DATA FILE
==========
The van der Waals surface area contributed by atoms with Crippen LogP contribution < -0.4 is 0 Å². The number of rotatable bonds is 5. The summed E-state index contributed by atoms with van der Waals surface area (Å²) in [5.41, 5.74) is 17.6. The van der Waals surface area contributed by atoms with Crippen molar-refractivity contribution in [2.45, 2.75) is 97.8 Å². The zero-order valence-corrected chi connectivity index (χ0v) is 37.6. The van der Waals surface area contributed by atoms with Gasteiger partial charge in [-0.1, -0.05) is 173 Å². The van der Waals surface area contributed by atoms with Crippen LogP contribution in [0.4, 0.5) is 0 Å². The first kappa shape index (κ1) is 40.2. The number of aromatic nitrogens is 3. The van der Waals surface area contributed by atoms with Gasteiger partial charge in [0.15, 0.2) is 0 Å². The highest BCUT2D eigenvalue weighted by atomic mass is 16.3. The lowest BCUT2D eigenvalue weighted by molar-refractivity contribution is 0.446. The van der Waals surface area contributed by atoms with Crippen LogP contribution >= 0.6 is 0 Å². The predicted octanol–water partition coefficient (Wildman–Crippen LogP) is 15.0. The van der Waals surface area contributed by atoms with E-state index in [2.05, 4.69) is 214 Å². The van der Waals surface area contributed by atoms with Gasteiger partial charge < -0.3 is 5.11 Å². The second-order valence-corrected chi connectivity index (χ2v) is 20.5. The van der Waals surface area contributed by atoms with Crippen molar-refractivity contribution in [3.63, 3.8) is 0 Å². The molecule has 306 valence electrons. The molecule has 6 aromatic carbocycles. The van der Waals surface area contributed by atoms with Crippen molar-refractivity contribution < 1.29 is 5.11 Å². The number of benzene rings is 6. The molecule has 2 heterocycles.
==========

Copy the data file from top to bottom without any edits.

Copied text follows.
The van der Waals surface area contributed by atoms with Crippen LogP contribution < -0.4 is 0 Å². The number of rotatable bonds is 5. The summed E-state index contributed by atoms with van der Waals surface area (Å²) in [5.41, 5.74) is 17.6. The van der Waals surface area contributed by atoms with Crippen molar-refractivity contribution in [2.45, 2.75) is 97.8 Å². The zero-order valence-corrected chi connectivity index (χ0v) is 37.6. The van der Waals surface area contributed by atoms with Gasteiger partial charge in [-0.1, -0.05) is 173 Å². The van der Waals surface area contributed by atoms with Crippen LogP contribution in [0.4, 0.5) is 0 Å². The first kappa shape index (κ1) is 40.2. The number of aromatic nitrogens is 3. The van der Waals surface area contributed by atoms with Gasteiger partial charge in [0.15, 0.2) is 0 Å². The highest BCUT2D eigenvalue weighted by atomic mass is 16.3. The lowest BCUT2D eigenvalue weighted by molar-refractivity contribution is 0.446. The van der Waals surface area contributed by atoms with Crippen LogP contribution >= 0.6 is 0 Å². The predicted octanol–water partition coefficient (Wildman–Crippen LogP) is 15.0. The van der Waals surface area contributed by atoms with E-state index in [2.05, 4.69) is 214 Å². The van der Waals surface area contributed by atoms with Gasteiger partial charge < -0.3 is 5.11 Å². The second-order valence-corrected chi connectivity index (χ2v) is 20.5. The van der Waals surface area contributed by atoms with Crippen molar-refractivity contribution in [3.63, 3.8) is 0 Å². The molecule has 306 valence electrons. The molecule has 6 aromatic carbocycles. The van der Waals surface area contributed by atoms with Crippen molar-refractivity contribution < 1.29 is 5.11 Å². The number of benzene rings is 6. The molecule has 2 heterocycles.